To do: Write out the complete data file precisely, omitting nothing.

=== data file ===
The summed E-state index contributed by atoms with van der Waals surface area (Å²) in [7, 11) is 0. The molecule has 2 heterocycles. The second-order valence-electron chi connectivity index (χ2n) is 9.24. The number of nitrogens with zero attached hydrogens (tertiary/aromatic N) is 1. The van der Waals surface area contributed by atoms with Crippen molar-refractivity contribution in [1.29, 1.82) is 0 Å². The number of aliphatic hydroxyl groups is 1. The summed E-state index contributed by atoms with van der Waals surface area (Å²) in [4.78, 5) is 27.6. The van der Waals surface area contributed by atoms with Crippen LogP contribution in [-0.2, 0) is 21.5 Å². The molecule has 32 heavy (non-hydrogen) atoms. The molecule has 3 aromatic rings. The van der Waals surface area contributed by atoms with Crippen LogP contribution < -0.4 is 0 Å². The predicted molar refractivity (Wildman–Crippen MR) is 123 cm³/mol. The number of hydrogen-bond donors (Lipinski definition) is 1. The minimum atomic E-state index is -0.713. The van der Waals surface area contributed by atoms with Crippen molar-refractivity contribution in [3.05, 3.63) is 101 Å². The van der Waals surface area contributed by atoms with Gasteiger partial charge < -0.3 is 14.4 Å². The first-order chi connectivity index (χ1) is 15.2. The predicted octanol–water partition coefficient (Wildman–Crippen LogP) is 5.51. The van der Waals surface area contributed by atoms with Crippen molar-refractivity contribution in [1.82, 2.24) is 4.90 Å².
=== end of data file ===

The summed E-state index contributed by atoms with van der Waals surface area (Å²) in [7, 11) is 0. The molecule has 2 heterocycles. The second-order valence-electron chi connectivity index (χ2n) is 9.24. The number of nitrogens with zero attached hydrogens (tertiary/aromatic N) is 1. The van der Waals surface area contributed by atoms with Crippen molar-refractivity contribution in [1.29, 1.82) is 0 Å². The number of aliphatic hydroxyl groups is 1. The summed E-state index contributed by atoms with van der Waals surface area (Å²) in [4.78, 5) is 27.6. The van der Waals surface area contributed by atoms with Crippen LogP contribution in [-0.2, 0) is 21.5 Å². The molecule has 32 heavy (non-hydrogen) atoms. The molecule has 3 aromatic rings. The van der Waals surface area contributed by atoms with Crippen LogP contribution < -0.4 is 0 Å². The predicted molar refractivity (Wildman–Crippen MR) is 123 cm³/mol. The number of hydrogen-bond donors (Lipinski definition) is 1. The minimum atomic E-state index is -0.713. The van der Waals surface area contributed by atoms with Crippen molar-refractivity contribution in [3.05, 3.63) is 101 Å². The van der Waals surface area contributed by atoms with Gasteiger partial charge < -0.3 is 14.4 Å². The first-order chi connectivity index (χ1) is 15.2. The predicted octanol–water partition coefficient (Wildman–Crippen LogP) is 5.51. The van der Waals surface area contributed by atoms with Crippen molar-refractivity contribution in [1.82, 2.24) is 4.90 Å².